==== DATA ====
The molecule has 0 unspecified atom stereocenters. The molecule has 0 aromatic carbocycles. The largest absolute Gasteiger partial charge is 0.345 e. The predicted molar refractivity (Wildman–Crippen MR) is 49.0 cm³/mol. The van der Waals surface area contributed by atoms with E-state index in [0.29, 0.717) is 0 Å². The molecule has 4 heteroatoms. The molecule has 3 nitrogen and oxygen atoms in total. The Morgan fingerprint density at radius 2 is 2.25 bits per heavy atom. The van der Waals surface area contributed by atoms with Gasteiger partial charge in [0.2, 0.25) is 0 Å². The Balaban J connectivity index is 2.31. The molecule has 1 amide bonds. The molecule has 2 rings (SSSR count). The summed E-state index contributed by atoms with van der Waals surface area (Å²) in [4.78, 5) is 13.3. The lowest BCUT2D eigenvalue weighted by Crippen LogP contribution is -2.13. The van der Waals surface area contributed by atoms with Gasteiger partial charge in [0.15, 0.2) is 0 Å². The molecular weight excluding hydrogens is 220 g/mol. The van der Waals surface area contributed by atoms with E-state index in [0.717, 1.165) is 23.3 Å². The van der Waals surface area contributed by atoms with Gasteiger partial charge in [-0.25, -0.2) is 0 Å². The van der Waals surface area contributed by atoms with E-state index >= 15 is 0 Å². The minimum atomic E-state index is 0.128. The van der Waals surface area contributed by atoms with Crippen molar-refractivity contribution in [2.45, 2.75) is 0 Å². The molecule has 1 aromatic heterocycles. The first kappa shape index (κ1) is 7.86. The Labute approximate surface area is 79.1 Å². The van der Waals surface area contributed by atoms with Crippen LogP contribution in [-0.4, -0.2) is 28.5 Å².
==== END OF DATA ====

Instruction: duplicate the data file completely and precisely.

The molecule has 0 unspecified atom stereocenters. The molecule has 0 aromatic carbocycles. The largest absolute Gasteiger partial charge is 0.345 e. The predicted molar refractivity (Wildman–Crippen MR) is 49.0 cm³/mol. The van der Waals surface area contributed by atoms with E-state index in [0.29, 0.717) is 0 Å². The molecule has 4 heteroatoms. The molecule has 3 nitrogen and oxygen atoms in total. The Morgan fingerprint density at radius 2 is 2.25 bits per heavy atom. The van der Waals surface area contributed by atoms with Gasteiger partial charge in [0.2, 0.25) is 0 Å². The Balaban J connectivity index is 2.31. The molecule has 1 amide bonds. The molecule has 2 rings (SSSR count). The summed E-state index contributed by atoms with van der Waals surface area (Å²) in [4.78, 5) is 13.3. The lowest BCUT2D eigenvalue weighted by Crippen LogP contribution is -2.13. The van der Waals surface area contributed by atoms with Gasteiger partial charge in [0.15, 0.2) is 0 Å². The molecular weight excluding hydrogens is 220 g/mol. The van der Waals surface area contributed by atoms with E-state index in [0.717, 1.165) is 23.3 Å². The van der Waals surface area contributed by atoms with Gasteiger partial charge in [-0.25, -0.2) is 0 Å². The van der Waals surface area contributed by atoms with E-state index >= 15 is 0 Å². The minimum atomic E-state index is 0.128. The van der Waals surface area contributed by atoms with Crippen molar-refractivity contribution in [2.45, 2.75) is 0 Å². The molecule has 1 aromatic heterocycles. The first kappa shape index (κ1) is 7.86. The Labute approximate surface area is 79.1 Å². The van der Waals surface area contributed by atoms with Crippen LogP contribution in [-0.4, -0.2) is 28.5 Å².